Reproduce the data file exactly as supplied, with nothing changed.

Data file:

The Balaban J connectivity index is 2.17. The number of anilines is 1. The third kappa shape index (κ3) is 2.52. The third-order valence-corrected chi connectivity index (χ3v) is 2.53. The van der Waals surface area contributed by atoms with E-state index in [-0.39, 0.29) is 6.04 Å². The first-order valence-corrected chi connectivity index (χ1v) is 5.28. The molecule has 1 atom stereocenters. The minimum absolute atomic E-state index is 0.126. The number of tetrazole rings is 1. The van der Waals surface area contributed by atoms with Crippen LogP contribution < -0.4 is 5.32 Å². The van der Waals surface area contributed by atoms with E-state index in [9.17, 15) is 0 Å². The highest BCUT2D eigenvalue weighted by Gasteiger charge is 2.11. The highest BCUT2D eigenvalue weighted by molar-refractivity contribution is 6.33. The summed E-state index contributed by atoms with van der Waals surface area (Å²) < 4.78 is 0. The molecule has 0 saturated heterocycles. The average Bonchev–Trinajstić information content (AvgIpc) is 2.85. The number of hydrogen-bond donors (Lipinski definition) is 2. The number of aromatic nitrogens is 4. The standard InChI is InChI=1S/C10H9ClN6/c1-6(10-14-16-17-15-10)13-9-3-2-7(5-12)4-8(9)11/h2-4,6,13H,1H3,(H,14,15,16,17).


The Balaban J connectivity index is 2.17. The number of anilines is 1. The third kappa shape index (κ3) is 2.52. The third-order valence-corrected chi connectivity index (χ3v) is 2.53. The van der Waals surface area contributed by atoms with E-state index in [-0.39, 0.29) is 6.04 Å². The first-order valence-corrected chi connectivity index (χ1v) is 5.28. The molecule has 1 atom stereocenters. The minimum absolute atomic E-state index is 0.126. The number of tetrazole rings is 1. The van der Waals surface area contributed by atoms with Crippen LogP contribution < -0.4 is 5.32 Å². The van der Waals surface area contributed by atoms with E-state index in [9.17, 15) is 0 Å². The highest BCUT2D eigenvalue weighted by Gasteiger charge is 2.11. The highest BCUT2D eigenvalue weighted by molar-refractivity contribution is 6.33. The summed E-state index contributed by atoms with van der Waals surface area (Å²) < 4.78 is 0. The molecule has 0 saturated heterocycles. The average Bonchev–Trinajstić information content (AvgIpc) is 2.85. The number of hydrogen-bond donors (Lipinski definition) is 2. The number of aromatic nitrogens is 4. The standard InChI is InChI=1S/C10H9ClN6/c1-6(10-14-16-17-15-10)13-9-3-2-7(5-12)4-8(9)11/h2-4,6,13H,1H3,(H,14,15,16,17).